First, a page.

Various US states have taken into consideration differences between skill and luck to determine the legality of a game. A senator of New York State has proposed the legalization of interactive poker games on grounds that they are based more on skill than on luck.

John J. Bonacic is the sponsor of Bill S5302-2015, which proposes to authorize “the New York State Gaming Commission to license certain entities to offer for play to the public certain variants of Internet poker which require a significant degree of skill, specifically ‘Omaha Hold’em’ and ‘Texas Hold’em’.”

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The latter variant has been greatly popularized all over the US during the past 10 years through the live broadcast of World Poker Tour (WPT) and World Series of Poker (WSOP) events.

The bill, which was introduced on May 13, 2015, is now being considered by the New York State Racing, Gaming, and Wagering Committee. If it is passed into law, at least 10 operators of online poker gaming services will receive licenses. Each license will cost $10 million and will expire in 10 years. License holders will also have to pay taxes of 15% on their gross gaming revenue to the state.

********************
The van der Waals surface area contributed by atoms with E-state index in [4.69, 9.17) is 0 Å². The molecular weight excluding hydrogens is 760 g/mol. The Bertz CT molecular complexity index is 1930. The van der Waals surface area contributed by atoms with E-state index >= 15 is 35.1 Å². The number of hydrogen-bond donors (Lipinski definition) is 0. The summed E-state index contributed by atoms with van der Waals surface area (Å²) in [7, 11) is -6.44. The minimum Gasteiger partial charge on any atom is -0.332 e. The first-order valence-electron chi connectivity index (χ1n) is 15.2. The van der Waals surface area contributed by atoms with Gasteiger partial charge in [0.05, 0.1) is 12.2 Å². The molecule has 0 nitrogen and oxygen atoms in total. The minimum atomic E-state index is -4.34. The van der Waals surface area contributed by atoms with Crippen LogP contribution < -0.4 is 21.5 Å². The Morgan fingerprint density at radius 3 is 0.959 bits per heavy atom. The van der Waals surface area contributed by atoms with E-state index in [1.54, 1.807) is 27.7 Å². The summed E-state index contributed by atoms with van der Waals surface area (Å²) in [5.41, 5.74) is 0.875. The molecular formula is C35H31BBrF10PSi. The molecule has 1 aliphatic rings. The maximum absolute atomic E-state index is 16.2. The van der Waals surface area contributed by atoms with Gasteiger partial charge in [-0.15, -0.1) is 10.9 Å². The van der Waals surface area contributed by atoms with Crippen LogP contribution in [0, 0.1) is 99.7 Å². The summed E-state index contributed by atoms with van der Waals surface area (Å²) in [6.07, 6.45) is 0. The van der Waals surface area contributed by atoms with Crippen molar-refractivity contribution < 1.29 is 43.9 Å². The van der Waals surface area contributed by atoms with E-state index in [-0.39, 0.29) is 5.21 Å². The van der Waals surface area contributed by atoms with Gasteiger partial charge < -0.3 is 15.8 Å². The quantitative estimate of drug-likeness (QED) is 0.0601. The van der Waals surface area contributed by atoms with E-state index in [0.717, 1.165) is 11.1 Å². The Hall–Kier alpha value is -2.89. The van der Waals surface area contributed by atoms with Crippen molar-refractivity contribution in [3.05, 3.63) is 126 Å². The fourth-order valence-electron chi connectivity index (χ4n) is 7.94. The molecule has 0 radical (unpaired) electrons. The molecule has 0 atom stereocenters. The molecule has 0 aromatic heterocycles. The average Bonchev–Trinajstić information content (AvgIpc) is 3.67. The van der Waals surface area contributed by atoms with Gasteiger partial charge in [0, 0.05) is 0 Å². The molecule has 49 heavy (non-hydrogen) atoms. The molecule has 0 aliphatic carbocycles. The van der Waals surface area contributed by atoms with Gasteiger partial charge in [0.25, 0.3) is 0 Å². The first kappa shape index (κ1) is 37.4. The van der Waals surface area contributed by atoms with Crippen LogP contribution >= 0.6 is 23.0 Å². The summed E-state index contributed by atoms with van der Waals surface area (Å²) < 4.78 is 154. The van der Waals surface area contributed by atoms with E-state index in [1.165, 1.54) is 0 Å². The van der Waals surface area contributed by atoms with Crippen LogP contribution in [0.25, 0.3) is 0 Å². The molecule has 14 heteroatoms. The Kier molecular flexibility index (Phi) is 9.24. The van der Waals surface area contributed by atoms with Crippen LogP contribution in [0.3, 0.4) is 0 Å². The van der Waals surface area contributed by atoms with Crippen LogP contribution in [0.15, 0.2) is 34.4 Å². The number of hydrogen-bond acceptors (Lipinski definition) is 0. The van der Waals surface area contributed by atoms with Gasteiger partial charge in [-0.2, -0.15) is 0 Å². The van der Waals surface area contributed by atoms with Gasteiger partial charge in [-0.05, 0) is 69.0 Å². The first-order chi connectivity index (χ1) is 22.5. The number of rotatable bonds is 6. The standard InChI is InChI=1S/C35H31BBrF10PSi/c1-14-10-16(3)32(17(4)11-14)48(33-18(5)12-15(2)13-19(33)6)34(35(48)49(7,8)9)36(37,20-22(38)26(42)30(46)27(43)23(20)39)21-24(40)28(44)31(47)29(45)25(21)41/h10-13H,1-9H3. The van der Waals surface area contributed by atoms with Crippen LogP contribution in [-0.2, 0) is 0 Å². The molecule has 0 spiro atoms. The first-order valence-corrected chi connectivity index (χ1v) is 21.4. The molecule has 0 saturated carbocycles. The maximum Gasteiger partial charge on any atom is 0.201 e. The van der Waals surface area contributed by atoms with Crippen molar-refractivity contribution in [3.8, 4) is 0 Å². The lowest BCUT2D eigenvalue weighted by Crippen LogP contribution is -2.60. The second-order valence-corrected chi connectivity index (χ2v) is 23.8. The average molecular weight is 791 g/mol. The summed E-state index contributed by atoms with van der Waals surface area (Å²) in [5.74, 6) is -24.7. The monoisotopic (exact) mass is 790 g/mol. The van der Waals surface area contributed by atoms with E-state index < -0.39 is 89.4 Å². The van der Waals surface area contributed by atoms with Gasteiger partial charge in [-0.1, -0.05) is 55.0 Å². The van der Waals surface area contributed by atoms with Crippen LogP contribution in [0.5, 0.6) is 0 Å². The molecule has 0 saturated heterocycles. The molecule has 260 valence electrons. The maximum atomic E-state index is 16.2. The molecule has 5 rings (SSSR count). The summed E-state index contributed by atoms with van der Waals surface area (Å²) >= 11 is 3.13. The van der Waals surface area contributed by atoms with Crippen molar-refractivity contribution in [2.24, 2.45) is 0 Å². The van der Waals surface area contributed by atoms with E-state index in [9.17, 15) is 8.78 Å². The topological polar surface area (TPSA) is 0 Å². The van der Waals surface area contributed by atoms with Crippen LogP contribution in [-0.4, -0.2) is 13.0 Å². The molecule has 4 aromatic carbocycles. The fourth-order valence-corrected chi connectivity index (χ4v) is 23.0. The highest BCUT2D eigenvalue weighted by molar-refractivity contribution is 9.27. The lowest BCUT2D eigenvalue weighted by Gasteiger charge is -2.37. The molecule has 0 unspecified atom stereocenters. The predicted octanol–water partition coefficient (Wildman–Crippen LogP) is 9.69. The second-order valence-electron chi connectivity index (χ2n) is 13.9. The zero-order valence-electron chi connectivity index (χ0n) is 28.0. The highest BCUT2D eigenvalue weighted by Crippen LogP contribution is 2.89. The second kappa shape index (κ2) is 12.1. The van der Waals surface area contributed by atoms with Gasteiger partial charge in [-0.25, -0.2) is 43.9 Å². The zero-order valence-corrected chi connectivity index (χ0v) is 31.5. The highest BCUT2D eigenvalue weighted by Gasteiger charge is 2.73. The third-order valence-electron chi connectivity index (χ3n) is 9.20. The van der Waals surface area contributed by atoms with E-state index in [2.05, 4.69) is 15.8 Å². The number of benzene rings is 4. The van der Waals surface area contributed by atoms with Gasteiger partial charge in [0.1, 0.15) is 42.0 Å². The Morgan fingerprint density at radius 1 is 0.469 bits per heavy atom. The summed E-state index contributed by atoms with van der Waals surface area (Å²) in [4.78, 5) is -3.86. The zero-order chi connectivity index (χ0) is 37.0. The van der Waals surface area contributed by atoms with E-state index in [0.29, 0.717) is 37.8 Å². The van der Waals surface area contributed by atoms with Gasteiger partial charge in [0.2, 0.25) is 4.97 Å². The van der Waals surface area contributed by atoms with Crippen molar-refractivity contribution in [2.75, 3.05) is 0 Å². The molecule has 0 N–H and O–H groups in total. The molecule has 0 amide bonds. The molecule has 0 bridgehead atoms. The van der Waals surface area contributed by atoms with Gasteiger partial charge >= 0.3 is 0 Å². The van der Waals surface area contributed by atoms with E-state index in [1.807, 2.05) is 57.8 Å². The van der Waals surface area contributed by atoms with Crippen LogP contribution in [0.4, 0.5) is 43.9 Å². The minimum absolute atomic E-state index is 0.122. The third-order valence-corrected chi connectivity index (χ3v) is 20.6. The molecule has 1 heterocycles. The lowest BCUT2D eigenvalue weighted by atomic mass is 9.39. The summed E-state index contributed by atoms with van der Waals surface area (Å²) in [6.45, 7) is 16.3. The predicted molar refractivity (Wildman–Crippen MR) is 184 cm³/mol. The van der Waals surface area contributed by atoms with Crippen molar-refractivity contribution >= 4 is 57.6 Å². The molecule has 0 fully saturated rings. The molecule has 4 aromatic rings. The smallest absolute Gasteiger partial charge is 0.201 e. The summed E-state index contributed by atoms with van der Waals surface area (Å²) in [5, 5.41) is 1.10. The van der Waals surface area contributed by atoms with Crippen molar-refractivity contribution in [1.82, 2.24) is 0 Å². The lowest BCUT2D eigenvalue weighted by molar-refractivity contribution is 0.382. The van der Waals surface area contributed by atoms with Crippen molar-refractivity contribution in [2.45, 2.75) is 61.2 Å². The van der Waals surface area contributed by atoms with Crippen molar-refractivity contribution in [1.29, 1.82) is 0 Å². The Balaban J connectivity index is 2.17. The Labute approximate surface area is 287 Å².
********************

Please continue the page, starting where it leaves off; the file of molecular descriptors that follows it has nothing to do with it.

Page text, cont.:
Proponents of the bill argue that several residents are already playing chance-based games illegally. Bonacic says that by implementing high standards for licensees and restricting their offerings to skill-based games alone, consumes can be protected. He maintains that Texas Hold’em and Omaha Hold’em are both skill-based games and suggests that regulation will lead to increase in tax revenue for the state.

Currently, legal online poker is available only in Delaware, New Jersey, and Nevada. Although these jurisdictions have legalized the game, financial institutions and banks still want to stay away from processing funds related to online gambling. It will take time for the online gambling industry to convince finance executives about the possibilities of fraud control and issues related to geo-location.

Several analysts had suggested that New York could be the ideal addition to US states that have already legalized interactive poker games. If Senator Bonacic’s bill is passed into law, New York will become the 4th US state to legalize some forms of online poker, provided these games are based more on skill than on chance.

However, this is a much-travelled road for Bonacic, who had previously introduced a bill that proposed legalizing online poker on grounds that it is a game of skill.